A lawyer representing the truck driver responsible for the deadly Humboldt Broncos bus crash says his client wants to be able to stay in Canada once released from prison.
It’s something families of the victims are split on. Some say Jaskirat Singh Sidhu should be sent back to his home country of India but at least one father says he is willing to help him in his fight against deportation.
Sidhu was sentenced to eight years after pleading guilty to multiple counts of dangerous driving causing death and dangerous driving causing bodily harm in the crash that killed 16 and injured 13 others.
Court heard Sidhu blew through a stop sign at a rural intersection in Saskatchewan on April 6, 2018, and into the path of the junior hockey team’s bus, which was taking players and staff to a playoff game.
During sentencing arguments, defence counsel said Sidhu had immigrated to Canada from India with his now wife, and would likely face deportation because he’s a permanent resident convicted of a serious offence.
Calgary-based immigration lawyer Michael Greene says Canada Border Services Agency officers need to look at all the circumstances of Sidhu’s case in deciding whether to issue a deportation order.
He says Sidhu, who has no prior criminal history, is someone who is well-educated, fluent in English and extremely remorseful for the collision.
“He considers Canada his home,” Greene said Thursday.
“I’m hoping that people in the public, just like the (border agency) officers, will be open to seeing the good in him,” he said.
“(Sidhu and his wife) would like to be able to continue on the path they were on before this terrible tragedy — and that path includes being able to raise a family in Canada.”
He said while Sidhu’s crime had catastrophic consequences, his actions were not malicious. Greene also said Sidhu has faced one of the toughest penalties available.
Michelle Straschnitzki, whose son Ryan was paralyzed from the chest down in the crash, said she has sympathy for Sidhu’s family living in Canada.
But she doesn’t think he deserves to be able to stay and carry on with a normal life after his sentence ends.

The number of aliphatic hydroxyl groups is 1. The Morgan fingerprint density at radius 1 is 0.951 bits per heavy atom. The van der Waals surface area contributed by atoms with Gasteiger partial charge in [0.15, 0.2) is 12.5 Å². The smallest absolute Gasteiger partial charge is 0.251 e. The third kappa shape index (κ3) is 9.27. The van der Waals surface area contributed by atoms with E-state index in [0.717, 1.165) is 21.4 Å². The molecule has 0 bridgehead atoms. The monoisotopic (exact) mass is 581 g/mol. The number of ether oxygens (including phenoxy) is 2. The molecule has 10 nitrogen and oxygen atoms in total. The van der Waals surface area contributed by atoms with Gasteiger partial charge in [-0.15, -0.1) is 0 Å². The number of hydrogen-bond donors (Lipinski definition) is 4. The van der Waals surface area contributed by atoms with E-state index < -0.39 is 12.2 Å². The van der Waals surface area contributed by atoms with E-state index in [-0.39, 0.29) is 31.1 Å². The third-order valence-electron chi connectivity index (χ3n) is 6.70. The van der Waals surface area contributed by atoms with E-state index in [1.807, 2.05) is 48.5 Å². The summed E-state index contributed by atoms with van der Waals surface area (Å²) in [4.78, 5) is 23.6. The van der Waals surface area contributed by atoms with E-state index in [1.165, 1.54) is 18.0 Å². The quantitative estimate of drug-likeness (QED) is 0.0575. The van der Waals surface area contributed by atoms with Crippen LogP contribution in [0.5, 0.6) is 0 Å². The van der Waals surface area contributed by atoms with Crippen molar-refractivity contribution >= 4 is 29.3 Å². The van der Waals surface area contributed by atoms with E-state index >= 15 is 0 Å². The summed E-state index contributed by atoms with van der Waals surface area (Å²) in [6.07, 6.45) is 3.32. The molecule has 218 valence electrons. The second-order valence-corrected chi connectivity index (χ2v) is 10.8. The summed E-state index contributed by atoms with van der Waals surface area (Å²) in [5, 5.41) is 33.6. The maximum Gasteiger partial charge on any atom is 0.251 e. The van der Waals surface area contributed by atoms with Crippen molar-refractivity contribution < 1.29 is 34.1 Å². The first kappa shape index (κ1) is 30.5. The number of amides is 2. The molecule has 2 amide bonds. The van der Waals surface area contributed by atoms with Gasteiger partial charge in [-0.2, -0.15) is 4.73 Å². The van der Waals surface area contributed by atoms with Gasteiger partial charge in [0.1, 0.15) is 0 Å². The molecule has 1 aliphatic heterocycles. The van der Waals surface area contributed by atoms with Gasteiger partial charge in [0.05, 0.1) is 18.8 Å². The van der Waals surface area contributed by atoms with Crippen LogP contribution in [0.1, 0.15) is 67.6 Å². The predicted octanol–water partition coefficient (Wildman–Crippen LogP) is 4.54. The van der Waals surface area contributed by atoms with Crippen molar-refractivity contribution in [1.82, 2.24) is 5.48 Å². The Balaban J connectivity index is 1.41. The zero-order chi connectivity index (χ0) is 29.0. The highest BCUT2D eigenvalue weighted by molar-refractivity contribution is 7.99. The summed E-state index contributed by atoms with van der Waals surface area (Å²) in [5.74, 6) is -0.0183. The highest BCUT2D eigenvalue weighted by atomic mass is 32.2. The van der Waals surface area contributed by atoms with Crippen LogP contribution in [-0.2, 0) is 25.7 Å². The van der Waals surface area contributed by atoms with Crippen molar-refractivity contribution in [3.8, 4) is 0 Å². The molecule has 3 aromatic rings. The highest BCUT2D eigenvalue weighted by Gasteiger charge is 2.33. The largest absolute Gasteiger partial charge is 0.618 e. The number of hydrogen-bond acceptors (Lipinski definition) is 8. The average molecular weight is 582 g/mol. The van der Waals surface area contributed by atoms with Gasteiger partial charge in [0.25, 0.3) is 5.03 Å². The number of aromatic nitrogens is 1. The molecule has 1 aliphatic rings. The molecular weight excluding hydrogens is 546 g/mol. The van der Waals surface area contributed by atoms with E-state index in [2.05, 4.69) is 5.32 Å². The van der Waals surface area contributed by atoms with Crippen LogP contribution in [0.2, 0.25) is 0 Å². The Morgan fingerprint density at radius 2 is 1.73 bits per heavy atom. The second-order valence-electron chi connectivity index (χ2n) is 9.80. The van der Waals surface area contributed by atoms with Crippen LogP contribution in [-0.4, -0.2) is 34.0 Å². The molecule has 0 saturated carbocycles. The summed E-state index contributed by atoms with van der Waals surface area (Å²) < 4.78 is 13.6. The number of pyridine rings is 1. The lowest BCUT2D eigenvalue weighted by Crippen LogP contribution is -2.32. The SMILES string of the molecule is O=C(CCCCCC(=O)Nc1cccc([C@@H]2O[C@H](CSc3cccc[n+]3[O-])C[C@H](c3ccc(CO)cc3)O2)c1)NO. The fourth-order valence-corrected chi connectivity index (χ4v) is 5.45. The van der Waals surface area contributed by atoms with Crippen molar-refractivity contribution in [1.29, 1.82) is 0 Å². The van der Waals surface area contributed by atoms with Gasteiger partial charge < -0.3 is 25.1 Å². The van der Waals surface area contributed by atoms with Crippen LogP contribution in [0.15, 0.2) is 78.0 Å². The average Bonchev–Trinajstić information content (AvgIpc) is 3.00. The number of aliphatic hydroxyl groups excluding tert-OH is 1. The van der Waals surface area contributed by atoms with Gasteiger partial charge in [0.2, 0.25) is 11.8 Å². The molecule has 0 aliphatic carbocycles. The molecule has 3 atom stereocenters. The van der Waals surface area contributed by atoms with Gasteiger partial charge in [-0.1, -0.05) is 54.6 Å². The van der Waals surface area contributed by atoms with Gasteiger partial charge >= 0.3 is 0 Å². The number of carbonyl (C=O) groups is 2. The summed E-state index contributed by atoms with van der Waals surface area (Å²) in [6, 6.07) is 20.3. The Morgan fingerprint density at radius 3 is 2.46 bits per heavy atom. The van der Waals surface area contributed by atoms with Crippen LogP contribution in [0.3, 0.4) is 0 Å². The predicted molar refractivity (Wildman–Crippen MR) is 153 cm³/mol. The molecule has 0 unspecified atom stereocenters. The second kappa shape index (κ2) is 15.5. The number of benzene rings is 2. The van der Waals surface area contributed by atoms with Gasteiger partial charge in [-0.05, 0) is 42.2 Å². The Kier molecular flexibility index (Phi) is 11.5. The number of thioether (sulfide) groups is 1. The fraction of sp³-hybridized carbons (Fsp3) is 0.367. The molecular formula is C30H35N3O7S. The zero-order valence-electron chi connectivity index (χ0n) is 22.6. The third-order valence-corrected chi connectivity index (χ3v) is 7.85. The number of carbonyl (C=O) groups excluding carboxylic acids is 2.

“I would argue that there’s 29 people who don’t get to have a fresh, new life and because of his negligence — which is putting it lightly — it doesn’t really lend itself to that,” Straschnitzki told The Canadian Press.
“I’m sorry. I feel terrible for his family and I don’t think he should be punished for the rest of his life, but I also don’t think he should be rewarded for his deeds.”
Former NHL player Chris Joseph, whose son Jaxon died, had just finished what he called a “particularly difficult” session of counselling when he heard the news.
“Obviously a life in Canada is much better for him than going back to India, but our hope is the legal system has a backbone and sticks to it,” he said.
Scott Thomas’s son, Evan, was another Broncos player who was killed. Thomas forgave Sidhu in court and said he’s kept in touch with him through his wife.
He acknowledges every Broncos family will think differently about Sidhu’s future, but Thomas doesn’t believe anything more will be gained by deporting him when he wants to be in Canada with his wife.
“He’s a broken man,” Thomas said.
“I don’t know specifically what he’s been through in prison, but I know he’s in a prison in his mind for sure. I know he struggles with this every day and he’ll continue to no matter where he is, whether he’s in Canada or back home in India.”
Thomas believes his family would be willing to write a letter in support of Sidhu’s bid to stay.
“(Deportation would) ruin his life even more than it already has. There’s enough tragedy that’s come out of this.”
Stephanie Taylor, The Canadian Press
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